Secret Service Director Joe Clancy told lawmakers in a closed-door meeting that the Secret Service may have erased surveillance video of agents driving a car through an active bomb threat investigation at the White House.
House Oversight Committee Chairman Jason Chaffetz told CNN that on Tuesday, Clancy showed him and other lawmakers two videos, one of which didn’t show much of the action.
“We inquired if there were additional tapes and angles and the director informed us that there may not be because it’s their policy to erase them 72 hours after they record, which is just unfathomable,” Chaffetz said. “I can’t think of any good reason to do that.”
“This is not your local 7-11. This is the White House,” he said.
Chaffetz said he was frustrated Clancy didn’t know if more tapes existed and wondered how two tapes survived while others might not have.
“I don’t know if we’re getting the runaround,” he said. “It doesn’t smell right.”
Secret Service spokesman Robert Hoback confirmed the agency maintains video footage at the White House for 72 hours.
“In the event of an operational security incident at the White House complex, specific video footage is maintained for investigative and protective intelligence purposes,” he said in an email.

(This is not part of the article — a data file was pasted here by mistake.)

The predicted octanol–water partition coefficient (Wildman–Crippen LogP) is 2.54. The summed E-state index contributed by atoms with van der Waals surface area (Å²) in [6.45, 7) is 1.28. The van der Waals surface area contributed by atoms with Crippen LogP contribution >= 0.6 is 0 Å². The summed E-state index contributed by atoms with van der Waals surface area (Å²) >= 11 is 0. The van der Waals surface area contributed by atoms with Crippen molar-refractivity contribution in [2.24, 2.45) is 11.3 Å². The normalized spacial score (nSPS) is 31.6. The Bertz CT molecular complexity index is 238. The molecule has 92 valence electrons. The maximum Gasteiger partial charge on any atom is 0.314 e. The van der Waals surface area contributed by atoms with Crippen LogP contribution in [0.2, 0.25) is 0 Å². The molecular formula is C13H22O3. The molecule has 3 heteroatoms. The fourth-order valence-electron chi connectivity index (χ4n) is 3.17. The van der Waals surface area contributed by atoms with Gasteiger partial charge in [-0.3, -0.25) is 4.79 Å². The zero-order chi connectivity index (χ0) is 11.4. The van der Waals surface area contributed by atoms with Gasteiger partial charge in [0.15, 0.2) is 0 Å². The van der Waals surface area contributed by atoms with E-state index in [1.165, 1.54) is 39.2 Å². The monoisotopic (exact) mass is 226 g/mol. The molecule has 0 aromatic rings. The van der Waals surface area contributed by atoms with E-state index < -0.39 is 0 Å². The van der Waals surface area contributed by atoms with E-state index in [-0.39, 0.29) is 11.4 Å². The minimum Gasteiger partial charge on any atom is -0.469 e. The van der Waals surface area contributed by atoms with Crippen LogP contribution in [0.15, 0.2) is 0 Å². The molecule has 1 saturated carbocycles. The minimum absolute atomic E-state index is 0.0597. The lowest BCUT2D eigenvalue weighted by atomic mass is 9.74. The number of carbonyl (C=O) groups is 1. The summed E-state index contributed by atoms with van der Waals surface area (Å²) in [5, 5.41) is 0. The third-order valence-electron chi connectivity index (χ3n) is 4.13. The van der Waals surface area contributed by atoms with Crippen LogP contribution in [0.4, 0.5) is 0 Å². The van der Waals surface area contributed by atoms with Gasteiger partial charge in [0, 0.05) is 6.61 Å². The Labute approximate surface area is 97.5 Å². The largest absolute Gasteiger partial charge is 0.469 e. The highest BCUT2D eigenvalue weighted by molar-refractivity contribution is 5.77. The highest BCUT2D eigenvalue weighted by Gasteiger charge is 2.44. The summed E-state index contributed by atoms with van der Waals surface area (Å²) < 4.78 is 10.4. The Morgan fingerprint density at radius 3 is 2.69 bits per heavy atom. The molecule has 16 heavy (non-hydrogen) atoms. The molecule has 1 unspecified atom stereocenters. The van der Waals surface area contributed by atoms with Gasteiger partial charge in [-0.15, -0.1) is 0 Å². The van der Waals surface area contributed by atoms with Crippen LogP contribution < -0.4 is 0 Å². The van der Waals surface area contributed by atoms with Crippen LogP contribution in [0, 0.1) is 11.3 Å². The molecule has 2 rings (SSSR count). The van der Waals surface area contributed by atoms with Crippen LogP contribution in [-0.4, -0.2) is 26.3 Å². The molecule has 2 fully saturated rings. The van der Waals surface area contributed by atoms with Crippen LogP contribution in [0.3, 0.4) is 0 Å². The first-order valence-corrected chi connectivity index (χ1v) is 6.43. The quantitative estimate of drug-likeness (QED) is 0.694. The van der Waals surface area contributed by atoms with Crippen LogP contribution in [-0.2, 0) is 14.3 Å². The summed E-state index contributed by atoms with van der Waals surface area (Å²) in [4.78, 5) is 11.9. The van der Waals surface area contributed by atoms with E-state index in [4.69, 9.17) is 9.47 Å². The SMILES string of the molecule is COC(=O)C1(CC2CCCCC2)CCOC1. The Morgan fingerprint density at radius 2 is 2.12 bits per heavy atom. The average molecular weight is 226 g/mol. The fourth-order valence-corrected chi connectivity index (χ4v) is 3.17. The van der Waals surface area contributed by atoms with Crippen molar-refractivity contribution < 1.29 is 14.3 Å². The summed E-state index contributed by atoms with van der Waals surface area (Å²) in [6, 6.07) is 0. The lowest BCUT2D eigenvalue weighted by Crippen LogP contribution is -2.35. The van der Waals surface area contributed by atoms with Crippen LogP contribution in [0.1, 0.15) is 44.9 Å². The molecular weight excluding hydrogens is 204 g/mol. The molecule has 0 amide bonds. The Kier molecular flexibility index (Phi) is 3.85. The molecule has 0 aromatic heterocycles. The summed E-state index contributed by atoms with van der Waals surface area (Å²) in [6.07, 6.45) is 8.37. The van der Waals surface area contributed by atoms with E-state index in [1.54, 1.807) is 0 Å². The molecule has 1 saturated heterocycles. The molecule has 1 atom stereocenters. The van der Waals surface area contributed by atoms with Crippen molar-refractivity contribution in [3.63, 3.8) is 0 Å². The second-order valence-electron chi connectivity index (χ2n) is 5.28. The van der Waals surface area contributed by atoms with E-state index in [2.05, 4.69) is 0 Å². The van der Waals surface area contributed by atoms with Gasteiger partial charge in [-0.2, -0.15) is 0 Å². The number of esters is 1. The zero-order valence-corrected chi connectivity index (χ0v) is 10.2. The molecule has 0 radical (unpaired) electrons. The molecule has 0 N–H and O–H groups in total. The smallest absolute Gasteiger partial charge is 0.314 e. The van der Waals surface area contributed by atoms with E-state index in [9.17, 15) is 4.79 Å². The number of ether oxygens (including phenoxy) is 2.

The Utah Republican said his committee will be sending Clancy a letter on Wednesday requesting all the tapes as well as any other physical evidence. The House Oversight Committee is launching its own investigation into accusations that two senior agents drove a car through an active investigation after they had been drinking.
The tapes did not shed any light on whether the agents had been drinking, Chaffetz said. But, he said, there was “no justification” for the agents to be driving that close to an active investigation.
“One tape clearly shows a vehicle within a couple of feet of a potential bomb,” he said. “They almost ran over a potential bomb.”
Chaffetz said Clancy also informed him that Washington’s Metropolitan Police Department took more than an hour to respond.
“I didn’t realize that they were the responding agency and how pathetically slow they were. That’s just inexcusable,” Chaffetz said.
He said he plans to send a letter to MPD Police Chief Cathy Lanier.
“They’re going to get a nasty-gram from Congress,” he said.
On Wednesday, Chaffetz met with the Department of Homeland Security inspector general. Clancy turned the investigation over to the independent investigator after learning of the incident. Chaffetz said the inspector general has allocated significant resources to the probe.
“I hope this is more weeks than months,” he said.